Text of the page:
Oh, and it’s an important update. It means that you won’t get Osama suggested for when you type Obama into Microsoft Word Mozilla Firefox still suggests Osama as a correction for Obama.
Does your name trigger a red wavy underline or an interesting spelling suggestion in Microsoft Word?
Via Uneasy Silence.
I’ve noticed that this evening some mystery white boxes have begun to appear in Windows Live Messenger beneath display pictures. It’s just a strange white square which doesn’t seem to do anything.
Why am I making a post about such a seemingly banal thing you ask? Well…
It’s not in all conversation windows. And I’ve heard that certain people using Windows Live Messenger 9 see a Microsoft Office icon rather than a blank square.
The reason why this is possibly significant is because it could hint that Microsoft is launching a way for people to collaborate on Microsoft Office documents through Windows Live Messenger. A way to collaborate on work through WLM and Office certainly seems a lot more natural than using Google Docs.
I had a phase where I developed a few small applications which integrated with Windows Live Messenger and there was definitely a hint of future Office integration in there. In the “What am I listening to?” music feature, changing one argument in the API function call would give you the Office logo instead in the message
My prediction is that Microsoft is just about to launch a feature where you can collaborate on documents. The only thing is there doesn’t seem to be any logic in which contacts the white box appears with. I thought it might have been visible for people who used Office 2007 but that doesn’t seem to be the case, nor does it seem to matter whether the other person has a copy of Office running.
Watch this space…
photo: Nils Geylen
Grr… I allowed AVG 8 to run a computer scan for viruses earlier. When it came back, it said it had detected 96 threats and automatically removed them all; I didn’t think anything of it because they were just attachments in e-mails in my inbox. Unfortunately, Mozilla Thunderbird stores all of it’s e-mail in one file and some of my spam e-mails had contained viruses inside them. So AVG decided to the entire Inbox file meaning I’ve now essentially lost 4 years of e-mail. Included in those e-mails were all kinds of things including invoices, essays, important e-mails, website login details, letters and university administrative documents. Deleted by AVG, not moved to the Virus Vault.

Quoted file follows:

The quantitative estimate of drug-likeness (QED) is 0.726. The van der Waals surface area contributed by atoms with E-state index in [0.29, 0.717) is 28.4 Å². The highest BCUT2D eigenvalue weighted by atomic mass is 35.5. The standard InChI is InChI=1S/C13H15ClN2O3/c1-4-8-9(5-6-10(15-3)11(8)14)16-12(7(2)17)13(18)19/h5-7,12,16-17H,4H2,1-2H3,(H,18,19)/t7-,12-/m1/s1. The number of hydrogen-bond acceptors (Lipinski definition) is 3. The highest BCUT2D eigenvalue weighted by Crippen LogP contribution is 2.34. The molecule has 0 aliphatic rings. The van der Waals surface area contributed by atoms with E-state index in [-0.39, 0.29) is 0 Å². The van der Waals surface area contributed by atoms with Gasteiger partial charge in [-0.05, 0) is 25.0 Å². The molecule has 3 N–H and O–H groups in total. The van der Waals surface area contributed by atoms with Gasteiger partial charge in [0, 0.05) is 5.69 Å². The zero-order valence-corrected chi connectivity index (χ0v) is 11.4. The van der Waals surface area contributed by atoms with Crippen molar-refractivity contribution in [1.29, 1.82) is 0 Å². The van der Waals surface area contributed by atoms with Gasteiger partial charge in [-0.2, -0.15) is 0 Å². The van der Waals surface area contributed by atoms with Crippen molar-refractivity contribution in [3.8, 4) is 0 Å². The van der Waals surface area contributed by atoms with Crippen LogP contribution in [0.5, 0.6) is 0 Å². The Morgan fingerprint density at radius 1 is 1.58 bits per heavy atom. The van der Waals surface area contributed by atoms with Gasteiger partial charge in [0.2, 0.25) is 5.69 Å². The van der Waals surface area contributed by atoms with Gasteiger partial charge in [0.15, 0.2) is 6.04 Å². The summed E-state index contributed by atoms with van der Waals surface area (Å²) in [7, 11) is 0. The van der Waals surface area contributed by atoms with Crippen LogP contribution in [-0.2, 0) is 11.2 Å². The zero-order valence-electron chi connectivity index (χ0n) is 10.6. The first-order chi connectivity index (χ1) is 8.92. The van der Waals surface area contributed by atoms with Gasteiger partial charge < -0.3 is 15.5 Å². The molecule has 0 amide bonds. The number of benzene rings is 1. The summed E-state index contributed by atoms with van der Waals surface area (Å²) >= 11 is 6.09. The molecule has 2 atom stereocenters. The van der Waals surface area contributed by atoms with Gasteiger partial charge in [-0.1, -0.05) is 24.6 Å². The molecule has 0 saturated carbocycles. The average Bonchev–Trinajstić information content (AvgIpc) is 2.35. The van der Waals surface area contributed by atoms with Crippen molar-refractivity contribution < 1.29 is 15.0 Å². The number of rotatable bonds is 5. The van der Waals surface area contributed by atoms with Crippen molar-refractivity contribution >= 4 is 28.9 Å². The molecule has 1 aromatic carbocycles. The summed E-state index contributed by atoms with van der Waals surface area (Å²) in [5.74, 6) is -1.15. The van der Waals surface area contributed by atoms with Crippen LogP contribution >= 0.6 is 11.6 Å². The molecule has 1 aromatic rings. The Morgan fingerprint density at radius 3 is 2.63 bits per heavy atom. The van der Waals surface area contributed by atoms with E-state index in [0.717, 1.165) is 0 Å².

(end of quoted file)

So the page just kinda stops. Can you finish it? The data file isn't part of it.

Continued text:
I’m really annoyed with AVG at the moment. I am very lucky in the fact that I use Google Mail and it archives all e-mail which has been downloaded via POP3 rather than throwing them away as most e-mail services would. So I’ve probably still got copies of most of those e-mails lying around somewhere.
There’s probably a month worth of e-mail in several accounts I need to trawl through to find the ones which I’ve not yet attended to or had previously marked as “to be read”. I have several e-mail accounts for different purposes and Thunderbird downloaded e-mail from them all to compile a big inbox of all new e-mail.
It’s not a catastrophic data loss. I can only thank Google for having a backup. But it could easily have been one. It’s very frustrating: trawling through backups is really the last thing I really want to do right now with exams coming up.
Some antivirus software unfortunately isn’t familiar with Thunderbird, so when it detects a virus in your Inbox, it takes action on the whole file (your entire Inbox) instead of taking action on just one e-mail. For instance, if your antivirus software is set to automatically delete infected messages, it might delete your entire Inbox! This problem is due to a design flaw in certain AV programs, not in Thunderbird, and it is known to occur with Outlook Express and other e-mail programs too.